|9th Circuit Upholds Service
|3/20. The U.S.
Court of Appeals (9thCir) issued its opinion
Properties v. Rio International, a trademark
case involving Rule 4 alternative service of process by
e-mail, pre-trial discovery, and default issues. The Appeals
Court upheld the District Court order allowing service by
Rio Properties, Inc. (Rio) owns the RIO All Suite Casino
Resort, a major Las Vegas hotel and gambling casino. Rio
International Interlink (RII) is an offshore Internet gambling
operation that infringed Rio's trademarks in print advertising
and domain name registrations. RII has no physical location.
However, it does have a presence on web servers, and it has an
Rio filed a complaint in U.S.
District Court (DNev) against RII alleging various
trademark related claims. RII evaded service of process. The
District Court granted Rio's motion for alternate service of
process, pursuant to Rule 4(f), FRCP. Specifically, the Court
allowed service by e-mail at the address advertised by RII,
and by regular mail at the address provided by RII when
registering infringing domain names. RII subsequently provided
inadequate responses to discovery requests. It then failed to
comply with the Court's discovery orders. The Court granted
judgment by default to Rio. RII appealed.
The Appeals Court affirmed. On the issue of alternative
service of process, the Appeals Court found the e-mail and
regular mail service to be adequate.
As for service by e-mail, the Court wrote: "We
acknowledge that we tread upon untrodden ground. The parties
cite no authority condoning service of process over the
Internet or via email, and our own investigation has unearthed
no decisions by the United States Courts of Appeals dealing in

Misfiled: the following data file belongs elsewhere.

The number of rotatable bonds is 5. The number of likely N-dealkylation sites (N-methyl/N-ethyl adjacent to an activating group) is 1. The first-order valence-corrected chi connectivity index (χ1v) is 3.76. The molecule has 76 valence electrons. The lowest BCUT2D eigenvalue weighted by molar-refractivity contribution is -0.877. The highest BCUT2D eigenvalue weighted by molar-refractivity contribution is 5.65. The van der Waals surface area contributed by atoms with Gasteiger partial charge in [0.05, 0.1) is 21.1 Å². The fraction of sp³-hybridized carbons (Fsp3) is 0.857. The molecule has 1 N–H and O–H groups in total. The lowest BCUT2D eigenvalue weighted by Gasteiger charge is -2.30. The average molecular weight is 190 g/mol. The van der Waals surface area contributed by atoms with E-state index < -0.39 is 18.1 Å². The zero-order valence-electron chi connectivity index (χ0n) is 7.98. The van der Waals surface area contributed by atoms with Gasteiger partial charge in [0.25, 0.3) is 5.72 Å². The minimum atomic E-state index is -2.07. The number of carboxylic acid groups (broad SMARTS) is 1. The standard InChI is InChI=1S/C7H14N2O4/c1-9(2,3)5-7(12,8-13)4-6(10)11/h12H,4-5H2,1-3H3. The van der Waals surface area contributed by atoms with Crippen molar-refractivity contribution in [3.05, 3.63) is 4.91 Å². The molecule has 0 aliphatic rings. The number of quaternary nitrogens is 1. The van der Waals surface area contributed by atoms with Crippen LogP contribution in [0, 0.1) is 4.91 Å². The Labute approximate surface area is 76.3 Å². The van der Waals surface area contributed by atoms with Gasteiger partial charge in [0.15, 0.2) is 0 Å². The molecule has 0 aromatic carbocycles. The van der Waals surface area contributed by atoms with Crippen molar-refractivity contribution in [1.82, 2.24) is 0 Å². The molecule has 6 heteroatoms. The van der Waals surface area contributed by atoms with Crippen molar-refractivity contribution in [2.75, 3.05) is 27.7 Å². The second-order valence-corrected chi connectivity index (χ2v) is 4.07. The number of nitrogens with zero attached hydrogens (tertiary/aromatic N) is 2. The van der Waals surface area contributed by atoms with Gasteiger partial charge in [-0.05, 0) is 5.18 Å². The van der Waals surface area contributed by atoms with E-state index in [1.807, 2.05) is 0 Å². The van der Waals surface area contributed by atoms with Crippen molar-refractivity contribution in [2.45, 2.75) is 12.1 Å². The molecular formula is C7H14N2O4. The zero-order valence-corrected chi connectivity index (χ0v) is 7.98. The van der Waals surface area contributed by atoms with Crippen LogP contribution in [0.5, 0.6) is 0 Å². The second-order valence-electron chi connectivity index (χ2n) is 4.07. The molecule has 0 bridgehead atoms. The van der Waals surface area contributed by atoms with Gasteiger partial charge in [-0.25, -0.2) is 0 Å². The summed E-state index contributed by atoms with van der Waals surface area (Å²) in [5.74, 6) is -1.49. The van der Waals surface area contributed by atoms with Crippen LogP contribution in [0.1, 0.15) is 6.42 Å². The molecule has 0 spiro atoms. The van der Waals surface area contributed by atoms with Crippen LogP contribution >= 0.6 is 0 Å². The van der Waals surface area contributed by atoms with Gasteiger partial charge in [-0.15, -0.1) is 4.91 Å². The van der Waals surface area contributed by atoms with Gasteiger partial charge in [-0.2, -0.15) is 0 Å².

the federal courts. Despite this dearth of authority, however,
we do not labor long in reaching our decision. Considering the
facts presented by this case, we conclude not only that
service of process by email was proper -- that is, reasonably
calculated to apprise RII of the pendency of the action and
afford it an opportunity to respond -- but in this case, it
was the method of service most likely to reach RII."
"To be sure, the Constitution does not require any
particular means of service of process, only that the method
selected be reasonably calculated to provide notice and an
opportunity to respond."
The Court also wrote that "Although communication via
email and over the Internet is comparatively new, such
communication has been zealously embraced within the business
community. RII particularly has embraced the modern e-business
model and profited immensely from it. In fact, RII structured
its business such that it could be contacted only via its
email address. RII listed no easily discoverable street
address in the United States or in Costa Rica. Rather, on its
website and print media, RII designated its email address as
its preferred contact information."
The Appeals Court concluded that "RII had neither an
office nor a door; it had only a computer terminal. If any
method of communication is reasonably calculated to provide
RII with notice, surely it is email -- the method of
communication which RII utilizes and prefers. In addition,
email was the only court ordered method of service aimed
directly and instantly at RII, as opposed to methods of
service effected through intermediaries ... Indeed, when faced
with an international ebusiness scofflaw, playing hide and
seek with the federal court, email may be the only means of
effecting service of process. Certainly in this case, it was a
means reasonably calculated to apprise RII of the pendency of
the lawsuit, and the Constitution requires nothing more."
|1st Circuit Rules in PSLRA
|3/20. The U.S.
Court of Appeals (1stCir) issued its opinion
in Aldridge v. A.T. Cross, a securities class
action against a tech company that involves construction of
the heightened pleading requirements of the PSLRA.
Background. Cross is a publicly traded company that
make writing instruments. It also briefly produced pen based